Col. ANDERSON: U.S. Army, yeah. They're superb troops, and I can't say enough good things about them. The contractors over there, I think, you know, I physically lived aboard Camp Victory, Camp Liberty portion of it, and they do a lot of good work. They work hard. I think they earn their money. I can't say anything bad about them.
CONAN: Christopher, thanks very much.
CONAN: Gary Anderson has written a piece for the Small Wars Journal called "Counterinsurgency vs. Counterterrorism: A Civilian's View." If you'd like to read it, there's a link to it on our Web site. Go to npr.org. You're listening to TALK OF THE NATION from NPR News.
And let's see if we can get another caller in. This is Tehrik(ph), Tehrik with us from Boston.
TEHRIK (Caller): Well, I might lose you because I'm going into the Boston Harbor right now.
CONAN: Well, see if you get a question out then.
TEHRIK: Yes. I'm going to say I agree with the gentleman that, you know, the elections are just a facade. The allegiance of the people is to their local leader. You know, it really doesn't make a difference. I'm from Pakistan, and no matter what party gets elected, you know, we are -the local residents, we are in power. The people have to listen to the people who are the tribal leaders or the (unintelligible) as they're called in Pakistan and Afghanistan. And I'll take your comments off the air.
CONAN: All right, drive carefully, Tehrik.
Col. ANDERSON: Yeah. Well, you know, getting confidence from the local leaders was really something I struggled with. And I think my results were mixed. I did a thing that I call governance patrols. And I'd go out to various neighborhoods, in the various village areas and talk to people and say, you know, what's right - what's going right, what's going wrong? And if I found something that I didn't like, I'd go back to find the local ministry rep or the local - what we call baladia, the public works guy and, you know, give him a good swift kick in the rear end and get him out to do it. But getting them to do that on their own as a part of their normal daily routine was not - it was not the easiest thing in the world to do.
CONAN: Accountability difficulty.
Col. ANDERSON: Yeah. Some extent, you started to see it - them do it themselves. Other cases, they still need a boot in the rear end.
CONAN: Let's get another caller in. This is Cole(ph), Cole with us from Tempe, Arizona.
COLE (Caller): Yes, hi. I was actually in Iraq in 2006 and 2007. And obviously that was a very dangerous time. Today is actually the three-year anniversary of us losing our first soldier in the brigade. But while we were there, we saw the implementation of the surge. And one of the methods they used in urban areas was literally dividing communities, so Shia communities from Sunni communities, so they wouldn't have violence between them. I'm wondering if they're still doing that, and whether or not that's had an effect.
CONAN: I saw that in Belfast in the old days.
Col. ANDERSON: Yeah, it has had an effect. Unfortunately, they have not been able to take the barriers down as quickly as they wanted to. A lot of that is not so much sectarian anymore. It's because of the threat of suicide bombings and so forth. They've had - they've actually had to maintain the barriers a lot more than I think Prime Minister Maliki would've wanted to. But that's probably the price that you pay for still having at least a low level ongoing insurgency going on.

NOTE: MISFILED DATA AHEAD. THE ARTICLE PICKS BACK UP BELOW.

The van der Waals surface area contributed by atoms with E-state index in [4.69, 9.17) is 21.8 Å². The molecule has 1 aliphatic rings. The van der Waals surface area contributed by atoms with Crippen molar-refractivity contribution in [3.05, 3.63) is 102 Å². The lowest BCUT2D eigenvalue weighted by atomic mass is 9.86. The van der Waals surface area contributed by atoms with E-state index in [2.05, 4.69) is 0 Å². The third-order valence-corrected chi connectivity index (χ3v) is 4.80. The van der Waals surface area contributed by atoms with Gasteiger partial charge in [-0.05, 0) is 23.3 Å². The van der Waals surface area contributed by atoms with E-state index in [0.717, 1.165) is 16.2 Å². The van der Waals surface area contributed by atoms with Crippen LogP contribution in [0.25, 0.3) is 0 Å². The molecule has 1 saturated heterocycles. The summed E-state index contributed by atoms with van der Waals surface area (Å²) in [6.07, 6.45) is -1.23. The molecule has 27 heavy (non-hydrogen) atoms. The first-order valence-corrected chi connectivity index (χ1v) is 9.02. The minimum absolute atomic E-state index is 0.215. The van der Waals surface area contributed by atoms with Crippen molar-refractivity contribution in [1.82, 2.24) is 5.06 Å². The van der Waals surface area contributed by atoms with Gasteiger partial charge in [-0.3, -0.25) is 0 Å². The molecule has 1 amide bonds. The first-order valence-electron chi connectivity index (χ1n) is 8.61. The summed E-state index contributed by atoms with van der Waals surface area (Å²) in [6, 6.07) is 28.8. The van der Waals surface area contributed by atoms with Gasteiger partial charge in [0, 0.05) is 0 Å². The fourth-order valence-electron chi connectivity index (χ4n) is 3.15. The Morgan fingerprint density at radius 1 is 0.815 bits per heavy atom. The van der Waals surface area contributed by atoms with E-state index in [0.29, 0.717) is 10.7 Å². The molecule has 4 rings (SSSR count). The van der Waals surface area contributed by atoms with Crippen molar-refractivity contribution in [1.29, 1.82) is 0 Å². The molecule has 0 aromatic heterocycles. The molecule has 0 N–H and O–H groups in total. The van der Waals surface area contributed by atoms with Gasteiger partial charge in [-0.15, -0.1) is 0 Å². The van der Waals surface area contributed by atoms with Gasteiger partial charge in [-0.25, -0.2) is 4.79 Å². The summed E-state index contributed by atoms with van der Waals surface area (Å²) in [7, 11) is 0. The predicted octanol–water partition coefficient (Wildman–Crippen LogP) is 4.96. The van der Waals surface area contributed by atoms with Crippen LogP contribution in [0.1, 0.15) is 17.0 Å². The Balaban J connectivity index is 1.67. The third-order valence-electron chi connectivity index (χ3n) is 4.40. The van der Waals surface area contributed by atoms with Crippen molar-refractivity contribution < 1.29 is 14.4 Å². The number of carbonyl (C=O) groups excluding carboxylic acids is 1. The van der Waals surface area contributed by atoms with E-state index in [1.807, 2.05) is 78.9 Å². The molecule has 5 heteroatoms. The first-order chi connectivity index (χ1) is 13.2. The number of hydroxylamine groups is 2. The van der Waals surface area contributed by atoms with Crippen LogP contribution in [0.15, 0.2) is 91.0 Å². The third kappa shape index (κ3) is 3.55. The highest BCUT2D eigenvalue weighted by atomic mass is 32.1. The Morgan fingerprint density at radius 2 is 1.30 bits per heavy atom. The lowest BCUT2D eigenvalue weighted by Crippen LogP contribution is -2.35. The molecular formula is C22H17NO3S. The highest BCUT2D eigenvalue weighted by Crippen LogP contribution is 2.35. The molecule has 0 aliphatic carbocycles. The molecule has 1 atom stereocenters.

CONAN: Thanks, Cole.
COLE: Thank you.
CONAN: And Cole, I - we're sorry for your losses. It's a sad day.
COLE: Every day is a sad day.
CONAN: Thanks very much. Bye-bye. As you look ahead, Gary Anderson, you said you did not expect a lot of violence associated with the elections; a lot of people have wondered if there may not be a surge of violence after the elections, sectarian divisions that are still there and not going away.
Col. ANDERSON: Yeah. I - that's my main concern. And I think that's why I take a cautionary note about the elections. If you - and I talked to about 200 Iraqis before I left, specifically to find out they're going to vote. Didn't ask them how they were going to vote. But if you talk to them too long, everything came down with the Iranians. There's a tremendous amount of fear and apprehension that the Iranians have got too much power in the country through some of the senior Shiite leaders - and I'll name names - like Chalabi. And he's done a lot of, in my view, a lot of things that detracted from this election. And I suspect that you're going to see some fallout from that after the election.
Now, how bad that is, I don't know. But what I do know is that I think there's going to be an eventual conflict between the pro-Iranian and the pro-nationalist faction. And I don't think it's - I think it's a mistake to think it's going to be entirely sectarian. I think it's going to start out Shia on Shia, with the nationalist Shia going after the - what I would call the Persian-dominated faction. And I think that politics in Iraq has a tendency to be a full contact sport.
So I would expect to see some problems after the election; how bad they're going to be, I'd like to hope they're not going to be that bad, but let's see what happens.
CONAN: Gary Anderson, again, welcome home. And thanks again for your time.
Col. ANDERSON: Thank you.
CONAN: Retired Colonel Gary Anderson, with us today here Studio 3A. Transcript provided by NPR, Copyright NPR.